The message from the Food Safety and Standards Authority of India (FSSAI) on COVID-19 sums up the policy discourse thusly: “While FSSAI’s mandate is to ensure safe and wholesome food for the country, the importance of food safety and hygiene has never been more as we navigate through these unprecedented times.” During the crisis, FSSAI has authority over import clearance of food items and food testing laboratories (including the organization’s two National Food Labs) that are classified as essential services.
India has long lacked regulatory capacity (in terms of capital and institutions) in addressing food safety concerns. But COVID-19 has, for the moment, broadly changed consumer perceptions about food safety. Though the novel coronavirus is typically transmitted via airborne respiratory droplets, and the risk of contracting it through contaminated food is considered low, people in India (and around the world) are demonstrably more concerned about disease risk from food. This new awareness and demand for better food hygiene can put pressure on value chain participants to deliver on food safety.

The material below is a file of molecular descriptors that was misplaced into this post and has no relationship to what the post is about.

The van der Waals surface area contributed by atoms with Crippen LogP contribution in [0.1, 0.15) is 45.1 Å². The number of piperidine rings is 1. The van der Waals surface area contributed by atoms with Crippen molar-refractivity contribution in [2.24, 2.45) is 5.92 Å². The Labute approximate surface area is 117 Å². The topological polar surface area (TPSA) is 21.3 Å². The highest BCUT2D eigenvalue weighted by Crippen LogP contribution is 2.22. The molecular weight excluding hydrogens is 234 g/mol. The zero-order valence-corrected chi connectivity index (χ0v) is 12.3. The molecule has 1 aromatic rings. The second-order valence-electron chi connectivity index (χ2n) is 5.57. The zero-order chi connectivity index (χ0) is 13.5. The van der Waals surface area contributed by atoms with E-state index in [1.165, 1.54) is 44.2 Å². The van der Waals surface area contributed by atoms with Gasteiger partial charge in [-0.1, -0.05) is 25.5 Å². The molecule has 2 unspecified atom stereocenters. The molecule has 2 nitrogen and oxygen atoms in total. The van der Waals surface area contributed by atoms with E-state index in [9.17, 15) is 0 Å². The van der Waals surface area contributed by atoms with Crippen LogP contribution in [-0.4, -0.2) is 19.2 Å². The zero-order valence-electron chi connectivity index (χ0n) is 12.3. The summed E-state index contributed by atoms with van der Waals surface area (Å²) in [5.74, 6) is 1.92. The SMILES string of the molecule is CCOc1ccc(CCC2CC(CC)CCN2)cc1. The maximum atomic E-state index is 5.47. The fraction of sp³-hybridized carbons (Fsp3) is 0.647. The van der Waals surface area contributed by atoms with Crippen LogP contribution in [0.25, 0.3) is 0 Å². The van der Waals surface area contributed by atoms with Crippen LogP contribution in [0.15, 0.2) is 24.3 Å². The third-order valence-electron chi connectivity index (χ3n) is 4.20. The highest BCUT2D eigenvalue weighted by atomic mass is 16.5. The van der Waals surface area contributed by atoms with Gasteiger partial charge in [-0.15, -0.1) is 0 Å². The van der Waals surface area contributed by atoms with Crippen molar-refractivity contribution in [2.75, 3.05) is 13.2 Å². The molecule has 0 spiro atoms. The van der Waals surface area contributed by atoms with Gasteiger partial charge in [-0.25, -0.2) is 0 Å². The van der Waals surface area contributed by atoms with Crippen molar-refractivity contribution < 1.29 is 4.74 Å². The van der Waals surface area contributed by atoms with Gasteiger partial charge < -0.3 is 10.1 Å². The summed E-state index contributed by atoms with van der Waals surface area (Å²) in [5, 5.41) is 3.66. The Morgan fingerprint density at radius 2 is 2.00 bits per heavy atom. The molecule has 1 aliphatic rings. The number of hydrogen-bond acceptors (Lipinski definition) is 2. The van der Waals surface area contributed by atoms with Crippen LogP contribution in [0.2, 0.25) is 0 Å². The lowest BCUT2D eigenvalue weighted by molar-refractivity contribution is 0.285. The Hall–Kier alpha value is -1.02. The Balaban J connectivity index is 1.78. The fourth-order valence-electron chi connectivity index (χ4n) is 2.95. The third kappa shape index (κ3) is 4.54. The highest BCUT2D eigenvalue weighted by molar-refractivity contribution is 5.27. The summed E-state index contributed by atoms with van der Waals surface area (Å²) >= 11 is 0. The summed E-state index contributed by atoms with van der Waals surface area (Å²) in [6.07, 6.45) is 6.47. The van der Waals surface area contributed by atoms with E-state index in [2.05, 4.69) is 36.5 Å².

The crisis and resulting containment measures have hit the Indian economy hard, with most analysts predicting it economy will contract by 5% in the fiscal year 2020-21. In response, the government announced a $300 billion recovery package, including an agriculture package with a mix of fiscal stimulus and policy reforms and, each offering potential ways to improve food safety.